*Occurs in the tunica intima *initially caused by entrance of LDL into intimal layer which eventually cause plaque formation *eventually thrombosis forms and can block arteries *best prevention is low-fat diet and excerise
*blood pooling in venings of anal canal
Deep vein Thrombosis
*Clot formation in vein of lower extremity which travels and blocks flow in another vessel
What is the process of the Lympathetic vessels
*lymph capillaries-lympthatic collecting vessels (nodes scattered)-lympth trunks-lympth ducts
Describe lymphatic vessels
*carry fluid to nodes, which filter and purify *Have same 3 tunics as blood (but thinkker walls) and contain valves(many of valves) *superficicial vessels travel with veins:deeper vesseks travel with arteries
Movement of lympth is propelled by
*skeletal muscle action *artery pulsations *tunica media(of lymphatic vessel itself) *normal movement of trunk and limbs
structure and function of lymph nodes
*remove pathogens from lymphs *bean-shaped, often occur in clusters *microscopic anatomy: *surrounded by fibrous capsule(dense CT) *trabecular extended inward *afferent and efferent lympathatic vessels *HILUS=indented regoing(efferent sxit through) *lymph sinuses are located between afferent and efferent vessels *follicles(codules)=masses of lymphoid tissue ***if cancer gets into lymphatic system, the cells can be widely dispersed and tumors can develop at nodes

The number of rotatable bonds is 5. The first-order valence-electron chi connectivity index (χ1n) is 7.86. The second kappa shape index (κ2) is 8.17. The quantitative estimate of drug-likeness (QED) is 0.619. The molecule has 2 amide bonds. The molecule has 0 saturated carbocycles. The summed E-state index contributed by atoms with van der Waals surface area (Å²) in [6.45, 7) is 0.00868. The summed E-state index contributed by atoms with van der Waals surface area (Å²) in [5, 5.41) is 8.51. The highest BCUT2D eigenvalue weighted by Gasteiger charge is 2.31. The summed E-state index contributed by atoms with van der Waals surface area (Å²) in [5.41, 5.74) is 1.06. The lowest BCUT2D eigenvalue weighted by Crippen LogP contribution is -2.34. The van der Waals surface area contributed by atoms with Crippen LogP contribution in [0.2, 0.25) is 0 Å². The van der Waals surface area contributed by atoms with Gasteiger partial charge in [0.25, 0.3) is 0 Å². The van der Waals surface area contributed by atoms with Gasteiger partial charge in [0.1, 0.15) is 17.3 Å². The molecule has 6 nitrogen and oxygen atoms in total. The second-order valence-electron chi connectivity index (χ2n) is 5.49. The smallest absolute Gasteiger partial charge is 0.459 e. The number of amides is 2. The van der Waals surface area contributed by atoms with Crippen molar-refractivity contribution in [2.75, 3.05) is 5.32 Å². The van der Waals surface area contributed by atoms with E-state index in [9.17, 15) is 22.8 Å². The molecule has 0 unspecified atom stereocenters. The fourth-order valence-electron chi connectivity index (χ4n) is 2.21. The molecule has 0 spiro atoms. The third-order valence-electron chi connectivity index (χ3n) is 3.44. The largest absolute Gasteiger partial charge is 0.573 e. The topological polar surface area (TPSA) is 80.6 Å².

Lymph Trunk
*formed by convergence of largest lymphatic collecting vessels *Drain large aeras of the body: *lumbar trunks(sides of aorta in inferior abdomen-drain lower limbs, pelvic organs, anterior abdominal wall) *intestinal trunk(posterior abdominal wall- drains stomach, intestines, deigestive organs) *bronchomediastinal trunks(sides of trachea-drain thoracic viscera/wall) *subclavian trunks(base of neck-drains upper limbs, inferior neck, superior thoracic wall) *jugular trunks(base of jugular veins-drain head and neck)
Lymph ducts
*largest lymphatic vessels *thoracic duct: -runs along vertebral bodies -empties into veins at intersection of left interal jugular and left subclavian veins -is sometimes joined by other lypmh trunks(it drains 3/4 of the body) *Right lymphatic duct: -found in 20% of people -union of right jugular, subclavian, and bronchomediastinal trunks -drains near junction of right internal jugular and subclavian veins -if not present, trunks drain into separate veins
*B and T cells continously circulate, enter/exit CT, lymph tissue, and blood vessels
structure and function of lymphoid tissue
*specialized CT that has many lymphocytes-2 locations -MALT(mucosa-associated lymphoid tissue): frequently affected mucous membranes located in digestive, respiratory, urinary and reproductive tracts -ALL lymphoid organs except thymus *main "battleground" for infection *lymphocyte activation site *framework is reticular CT with fibroblasts
Lymphoid follicles(nodules)
clusters of lymphocytes-each comes from a single Bcell that rapidly divides (new ones leave to become plasma cells)
Lymphocytes activation
*lymphoid stem cells-thymus(t cells) or stay in bone marrow (b cells)-rapid regeneration and formation of lymphocyte families (specific to antigens)-cells become fully mature when they attack
antigen presenting cell
*presents antigen to lymphocyte *B cells mark antigens for phagocytosis *t cells either directly lyse cell (cytotoxic) or release cytokines(helper), which stimulate production of different cell types
*primary lymphoid organ *Superior thorax, posterior to sternum *lymphocytes develop into T cells *thymic hormones cause T lymphocytes to gain imminocompetence *atrophies over time *different from typical lymphoid organs -does not directly fight antigens -not composed of lymphoid CT
Lymph nodes